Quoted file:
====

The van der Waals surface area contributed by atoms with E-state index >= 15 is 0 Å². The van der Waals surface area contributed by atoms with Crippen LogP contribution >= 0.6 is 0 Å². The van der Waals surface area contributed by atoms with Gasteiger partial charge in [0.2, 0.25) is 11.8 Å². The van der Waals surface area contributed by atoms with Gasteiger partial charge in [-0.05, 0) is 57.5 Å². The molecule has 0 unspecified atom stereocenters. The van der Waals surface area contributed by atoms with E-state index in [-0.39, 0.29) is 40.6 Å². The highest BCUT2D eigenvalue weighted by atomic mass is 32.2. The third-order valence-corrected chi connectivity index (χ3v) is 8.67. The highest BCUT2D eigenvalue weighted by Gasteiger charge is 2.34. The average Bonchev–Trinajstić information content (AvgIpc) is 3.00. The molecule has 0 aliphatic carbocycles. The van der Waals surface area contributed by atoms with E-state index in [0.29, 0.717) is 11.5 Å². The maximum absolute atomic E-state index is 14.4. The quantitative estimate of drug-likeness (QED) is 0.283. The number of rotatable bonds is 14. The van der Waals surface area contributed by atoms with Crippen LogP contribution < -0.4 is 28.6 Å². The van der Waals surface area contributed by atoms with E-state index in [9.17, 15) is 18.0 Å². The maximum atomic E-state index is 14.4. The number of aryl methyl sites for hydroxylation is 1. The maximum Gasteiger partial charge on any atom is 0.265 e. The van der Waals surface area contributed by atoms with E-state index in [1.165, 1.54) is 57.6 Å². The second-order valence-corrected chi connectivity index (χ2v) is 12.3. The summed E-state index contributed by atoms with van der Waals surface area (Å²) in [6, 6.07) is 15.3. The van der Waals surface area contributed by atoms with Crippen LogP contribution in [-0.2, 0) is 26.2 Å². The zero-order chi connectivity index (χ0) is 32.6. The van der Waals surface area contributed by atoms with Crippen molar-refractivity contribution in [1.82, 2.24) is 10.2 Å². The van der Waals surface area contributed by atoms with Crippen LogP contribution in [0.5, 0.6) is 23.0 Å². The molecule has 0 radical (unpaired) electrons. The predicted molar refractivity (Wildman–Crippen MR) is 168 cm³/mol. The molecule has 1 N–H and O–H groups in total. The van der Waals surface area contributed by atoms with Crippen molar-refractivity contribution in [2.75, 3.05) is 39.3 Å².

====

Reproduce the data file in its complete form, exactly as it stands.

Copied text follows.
The van der Waals surface area contributed by atoms with E-state index >= 15 is 0 Å². The van der Waals surface area contributed by atoms with Crippen LogP contribution >= 0.6 is 0 Å². The van der Waals surface area contributed by atoms with Gasteiger partial charge in [0.2, 0.25) is 11.8 Å². The van der Waals surface area contributed by atoms with Gasteiger partial charge in [-0.05, 0) is 57.5 Å². The molecule has 0 unspecified atom stereocenters. The van der Waals surface area contributed by atoms with E-state index in [-0.39, 0.29) is 40.6 Å². The highest BCUT2D eigenvalue weighted by atomic mass is 32.2. The third-order valence-corrected chi connectivity index (χ3v) is 8.67. The highest BCUT2D eigenvalue weighted by Gasteiger charge is 2.34. The average Bonchev–Trinajstić information content (AvgIpc) is 3.00. The molecule has 0 aliphatic carbocycles. The van der Waals surface area contributed by atoms with E-state index in [0.29, 0.717) is 11.5 Å². The maximum absolute atomic E-state index is 14.4. The quantitative estimate of drug-likeness (QED) is 0.283. The number of rotatable bonds is 14. The van der Waals surface area contributed by atoms with Crippen LogP contribution < -0.4 is 28.6 Å². The van der Waals surface area contributed by atoms with E-state index in [9.17, 15) is 18.0 Å². The maximum atomic E-state index is 14.4. The number of aryl methyl sites for hydroxylation is 1. The maximum Gasteiger partial charge on any atom is 0.265 e. The van der Waals surface area contributed by atoms with E-state index in [1.165, 1.54) is 57.6 Å². The second-order valence-corrected chi connectivity index (χ2v) is 12.3. The summed E-state index contributed by atoms with van der Waals surface area (Å²) in [6, 6.07) is 15.3. The van der Waals surface area contributed by atoms with Crippen LogP contribution in [-0.2, 0) is 26.2 Å². The zero-order chi connectivity index (χ0) is 32.6. The van der Waals surface area contributed by atoms with Crippen molar-refractivity contribution in [1.82, 2.24) is 10.2 Å². The van der Waals surface area contributed by atoms with Crippen LogP contribution in [0.5, 0.6) is 23.0 Å². The molecule has 0 radical (unpaired) electrons. The predicted molar refractivity (Wildman–Crippen MR) is 168 cm³/mol. The molecule has 1 N–H and O–H groups in total. The van der Waals surface area contributed by atoms with Crippen molar-refractivity contribution in [2.75, 3.05) is 39.3 Å².